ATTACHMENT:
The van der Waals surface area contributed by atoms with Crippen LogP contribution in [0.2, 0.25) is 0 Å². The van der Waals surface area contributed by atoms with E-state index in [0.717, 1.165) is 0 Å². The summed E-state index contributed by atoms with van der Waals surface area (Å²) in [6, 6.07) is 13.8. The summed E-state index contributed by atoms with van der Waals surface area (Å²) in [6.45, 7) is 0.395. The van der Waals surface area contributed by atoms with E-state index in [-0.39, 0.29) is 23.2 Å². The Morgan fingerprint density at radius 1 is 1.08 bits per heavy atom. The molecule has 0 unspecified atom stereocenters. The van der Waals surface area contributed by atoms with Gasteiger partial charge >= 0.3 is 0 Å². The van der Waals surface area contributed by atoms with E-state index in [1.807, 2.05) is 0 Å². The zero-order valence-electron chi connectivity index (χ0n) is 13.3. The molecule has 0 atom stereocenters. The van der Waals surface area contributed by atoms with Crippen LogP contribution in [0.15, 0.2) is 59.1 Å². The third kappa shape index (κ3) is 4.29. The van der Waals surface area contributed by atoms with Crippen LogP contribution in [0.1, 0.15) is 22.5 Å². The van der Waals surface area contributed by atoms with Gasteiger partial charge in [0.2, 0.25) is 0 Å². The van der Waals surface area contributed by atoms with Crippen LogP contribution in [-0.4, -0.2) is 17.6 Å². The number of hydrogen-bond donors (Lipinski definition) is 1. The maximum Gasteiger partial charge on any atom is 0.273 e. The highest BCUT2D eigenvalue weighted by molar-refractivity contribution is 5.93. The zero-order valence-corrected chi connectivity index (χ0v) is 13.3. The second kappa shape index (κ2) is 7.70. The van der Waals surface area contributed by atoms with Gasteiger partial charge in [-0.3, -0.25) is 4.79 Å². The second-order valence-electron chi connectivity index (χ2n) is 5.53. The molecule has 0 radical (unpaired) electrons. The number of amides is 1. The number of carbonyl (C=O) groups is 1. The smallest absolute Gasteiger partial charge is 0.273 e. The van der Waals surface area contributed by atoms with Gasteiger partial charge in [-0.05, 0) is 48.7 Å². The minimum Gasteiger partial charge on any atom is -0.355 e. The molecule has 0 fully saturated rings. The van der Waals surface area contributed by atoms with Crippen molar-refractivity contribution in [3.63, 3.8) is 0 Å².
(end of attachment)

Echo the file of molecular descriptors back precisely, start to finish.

The van der Waals surface area contributed by atoms with Crippen LogP contribution in [0.2, 0.25) is 0 Å². The van der Waals surface area contributed by atoms with E-state index in [0.717, 1.165) is 0 Å². The summed E-state index contributed by atoms with van der Waals surface area (Å²) in [6, 6.07) is 13.8. The summed E-state index contributed by atoms with van der Waals surface area (Å²) in [6.45, 7) is 0.395. The van der Waals surface area contributed by atoms with E-state index in [-0.39, 0.29) is 23.2 Å². The Morgan fingerprint density at radius 1 is 1.08 bits per heavy atom. The molecule has 0 unspecified atom stereocenters. The van der Waals surface area contributed by atoms with Gasteiger partial charge >= 0.3 is 0 Å². The van der Waals surface area contributed by atoms with E-state index in [1.807, 2.05) is 0 Å². The zero-order valence-electron chi connectivity index (χ0n) is 13.3. The molecule has 0 atom stereocenters. The van der Waals surface area contributed by atoms with Crippen LogP contribution in [0.15, 0.2) is 59.1 Å². The third kappa shape index (κ3) is 4.29. The van der Waals surface area contributed by atoms with Crippen LogP contribution in [0.1, 0.15) is 22.5 Å². The van der Waals surface area contributed by atoms with Gasteiger partial charge in [0.2, 0.25) is 0 Å². The van der Waals surface area contributed by atoms with Crippen LogP contribution in [-0.4, -0.2) is 17.6 Å². The number of hydrogen-bond donors (Lipinski definition) is 1. The maximum Gasteiger partial charge on any atom is 0.273 e. The highest BCUT2D eigenvalue weighted by molar-refractivity contribution is 5.93. The zero-order valence-corrected chi connectivity index (χ0v) is 13.3. The second kappa shape index (κ2) is 7.70. The van der Waals surface area contributed by atoms with Gasteiger partial charge in [-0.3, -0.25) is 4.79 Å². The second-order valence-electron chi connectivity index (χ2n) is 5.53. The molecule has 0 radical (unpaired) electrons. The number of amides is 1. The number of carbonyl (C=O) groups is 1. The smallest absolute Gasteiger partial charge is 0.273 e. The van der Waals surface area contributed by atoms with Gasteiger partial charge in [-0.05, 0) is 48.7 Å². The minimum Gasteiger partial charge on any atom is -0.355 e. The molecule has 0 fully saturated rings. The van der Waals surface area contributed by atoms with Crippen molar-refractivity contribution in [3.63, 3.8) is 0 Å².